- David’s Bridal has filed for Chapter 11 bankruptcy protection, it said in a press release on Monday.
- The new deal is intended to enable it to reduce its $US760 million debt load by $US400 million and to continue to operate business as usual. The company says that it has no plans to close stores or liquidate inventory and that bridal appointments will not be affected.
- David’s Bridal has increasingly come under pressure as lower-price competitors have entered the market.
The wedding-gown retailer David’s Bridal filed for Chapter 11 bankruptcy protection early Monday morning.
The new deal is intended to enable it to reduce its $US760 million debt load by $US400 million and to continue to operate business as usual.
The company says that it has no plans to close its 300 stores or to liquidate inventory and that orders and bridal appointments will not be affected.
“For more than 60 years, David’s has delivered beautiful, high-quality dresses and accessories for our customers’ most special occasions, and the actions we are taking will enable us to build on that tradition,” Scott Key, the CEO of David’s Bridal, said in a statement to the press.
“Today’s announcement is just the next step in our efforts to proactively secure David’s Bridal for a long, successful future,” he continued. “We are implementing our consensual restructuring plan from a position of strength and, with the support of our lenders, noteholders, and equity holders, the plan will allow us to reduce our debt significantly while continuing to run our business as usual.”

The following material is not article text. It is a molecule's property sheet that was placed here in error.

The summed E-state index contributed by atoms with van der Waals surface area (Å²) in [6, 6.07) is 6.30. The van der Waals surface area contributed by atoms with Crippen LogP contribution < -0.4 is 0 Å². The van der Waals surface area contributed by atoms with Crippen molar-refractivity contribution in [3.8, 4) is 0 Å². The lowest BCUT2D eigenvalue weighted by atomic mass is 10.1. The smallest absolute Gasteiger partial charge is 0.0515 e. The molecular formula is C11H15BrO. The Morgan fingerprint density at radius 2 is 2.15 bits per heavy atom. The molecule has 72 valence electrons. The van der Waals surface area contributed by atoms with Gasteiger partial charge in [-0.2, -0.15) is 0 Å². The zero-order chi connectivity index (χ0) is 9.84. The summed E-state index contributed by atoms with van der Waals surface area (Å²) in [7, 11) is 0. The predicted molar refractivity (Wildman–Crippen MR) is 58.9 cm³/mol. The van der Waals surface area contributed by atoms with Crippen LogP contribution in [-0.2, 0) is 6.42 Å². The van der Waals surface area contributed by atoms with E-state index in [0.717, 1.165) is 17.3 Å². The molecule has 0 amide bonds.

The store has been suffering from a shift toward more casual wedding dresses. Earlier this year, the credit-rating agency Moody’s downgraded David’s Bridal, citing falling traffic and same-store sales over the past two years.
“In our view, this is a reflection of the intense competition in the sector and casualization of both gowns and bridesmaids dresses,” Raya Sokolyanska, a Moody’s analyst, wrote in a note to investors at the time.
While David’s Bridal had made an effort to adapt to the trend, a fleet of lower-price competitors such as Anthropologie, H&M, Asos, and Reformation have swooped in and taken market share. Experts say the market is now oversaturated with options.
“We have seen an uptick in the trend towards casualization in weddings, likely attributed to the increase in brides willing to shop online,” a representative for David’s Bridal told Business Insider in February. “We’ve certainly reflected this in our bridal assortment.”
David’s Bridal isn’t the only established chain to have lost out. Alfred Angelo, which was in business for over 80 years and offered bespoke dresses, abruptly closed and filed for bankruptcy protection in July 2017, leaving many brides left stranded without a dress.